Published September 13, 2015
The day would come, team owner Bob Jenkins said.
“Most of all, it's so satisfying that over the last nine years every year we've gotten a little bit better, and I felt the progress and I knew it was just a matter of time before we'd win one of these things,” said Jenkins, minutes after celebrating the biggest moment of his motorsports career, as Front Row Motorsports drivers David Ragan and David Gilliland finished one-two in Sunday’s Aaron’s 499 at Talladega Superspeedway.
Jenkins began his Sprint Cup career in 2005, fielding cars in a handful of races for such drivers as Stanton Barrett, P.J. Jones, Tony Raines and Hermie Sadler. He ran his first full season in 2009 and has been battling the big boys with an underfunded team across almost a decade.
Sunday the skies opened up – literally and figuratively – and put him in the throne room.
“In the racing graveyard, my epitaph won't be I won the most races or championships, but I want to be known as a team that did the most with the least,” Jenkins said. “Every year, we try to get better. We work within ourselves. The chassis we run we build, so we're not able to go out and buy products from other teams, and that's a disadvantage, but on a day like today it really makes you feel good because you know the equipment that you won the race with was what you built in your own shop.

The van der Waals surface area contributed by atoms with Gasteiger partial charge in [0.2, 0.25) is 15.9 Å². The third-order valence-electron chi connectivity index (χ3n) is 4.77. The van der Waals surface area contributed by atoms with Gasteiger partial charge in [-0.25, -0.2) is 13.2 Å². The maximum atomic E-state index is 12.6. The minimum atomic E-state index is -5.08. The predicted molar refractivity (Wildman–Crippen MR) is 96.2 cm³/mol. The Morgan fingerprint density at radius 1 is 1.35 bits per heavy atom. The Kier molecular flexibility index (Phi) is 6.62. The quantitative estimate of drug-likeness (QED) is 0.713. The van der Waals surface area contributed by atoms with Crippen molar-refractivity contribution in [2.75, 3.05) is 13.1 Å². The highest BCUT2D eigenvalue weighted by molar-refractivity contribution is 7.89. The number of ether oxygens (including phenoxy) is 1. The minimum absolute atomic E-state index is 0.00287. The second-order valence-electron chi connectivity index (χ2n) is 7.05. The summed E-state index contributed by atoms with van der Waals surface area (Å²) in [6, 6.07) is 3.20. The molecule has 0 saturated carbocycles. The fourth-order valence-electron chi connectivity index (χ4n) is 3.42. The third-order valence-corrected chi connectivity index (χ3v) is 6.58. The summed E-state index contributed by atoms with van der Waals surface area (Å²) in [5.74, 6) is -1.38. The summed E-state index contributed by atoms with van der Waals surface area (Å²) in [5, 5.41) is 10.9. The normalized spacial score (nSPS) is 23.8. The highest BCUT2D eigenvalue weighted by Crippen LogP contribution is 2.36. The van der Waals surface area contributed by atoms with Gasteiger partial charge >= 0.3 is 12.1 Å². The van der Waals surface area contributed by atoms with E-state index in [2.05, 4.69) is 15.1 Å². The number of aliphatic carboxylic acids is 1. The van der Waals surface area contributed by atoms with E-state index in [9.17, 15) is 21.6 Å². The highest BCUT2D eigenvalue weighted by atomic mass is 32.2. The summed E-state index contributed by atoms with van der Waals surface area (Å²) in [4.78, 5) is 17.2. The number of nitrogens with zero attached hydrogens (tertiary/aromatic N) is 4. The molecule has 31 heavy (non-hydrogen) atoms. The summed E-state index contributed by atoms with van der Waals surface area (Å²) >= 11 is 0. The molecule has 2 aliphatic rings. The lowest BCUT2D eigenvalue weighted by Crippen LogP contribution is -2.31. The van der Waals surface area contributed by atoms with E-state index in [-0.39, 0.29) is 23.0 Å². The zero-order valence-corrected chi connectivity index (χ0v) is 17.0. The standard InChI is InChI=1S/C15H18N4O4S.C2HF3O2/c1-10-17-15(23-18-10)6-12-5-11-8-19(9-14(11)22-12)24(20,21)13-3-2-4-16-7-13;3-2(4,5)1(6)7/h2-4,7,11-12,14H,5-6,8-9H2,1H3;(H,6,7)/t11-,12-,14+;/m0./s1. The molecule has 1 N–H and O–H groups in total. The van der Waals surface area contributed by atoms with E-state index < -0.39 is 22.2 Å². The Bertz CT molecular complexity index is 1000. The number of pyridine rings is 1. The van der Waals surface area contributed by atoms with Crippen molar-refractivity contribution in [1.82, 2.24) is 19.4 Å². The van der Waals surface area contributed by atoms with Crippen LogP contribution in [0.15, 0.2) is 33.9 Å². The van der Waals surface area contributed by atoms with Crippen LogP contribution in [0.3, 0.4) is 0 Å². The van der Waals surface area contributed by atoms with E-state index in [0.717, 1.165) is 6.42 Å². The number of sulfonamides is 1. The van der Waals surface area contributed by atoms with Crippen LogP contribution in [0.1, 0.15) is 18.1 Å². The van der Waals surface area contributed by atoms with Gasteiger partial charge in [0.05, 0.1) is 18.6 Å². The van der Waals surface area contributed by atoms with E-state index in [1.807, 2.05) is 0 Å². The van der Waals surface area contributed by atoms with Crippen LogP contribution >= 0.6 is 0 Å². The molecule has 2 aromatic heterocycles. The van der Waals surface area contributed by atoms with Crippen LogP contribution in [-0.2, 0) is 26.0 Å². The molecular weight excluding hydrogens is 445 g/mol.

“That's what makes it so gratifying is to see these guys – they make less than what a top‑tier team would make, but they're still at the shop doing the same thing every day, and it paid off for them today. For me, I'd much rather do it this way than to go out and write a check for top‑tier equipment.”
Can Front Row do it again? Will Sunday’s cash flow boost the team to another level?
“Trust me, these guys know how to spend it,” Jenkins said. “But it'll help our program, there's no doubt about that. The thing we've done is although it's an expensive sport, we just reinvest what we make back into the sport. That's the only way we're going to get better.
“My philosophy from the beginning is, in this sport, you have to make your own place at the table. Nobody is going to give it to you. I've always felt like if we can go out and perform and put out a good product, then sponsorship will come, respect will come, and hopefully wins will come, so that's kind of been our attitude all along.”
Mike Hembree is NASCAR Editor for SPEED.com and has been covering motorsports for 31 years. He is a six-time winner of the National Motorsports Press Association Writer of the Year Award.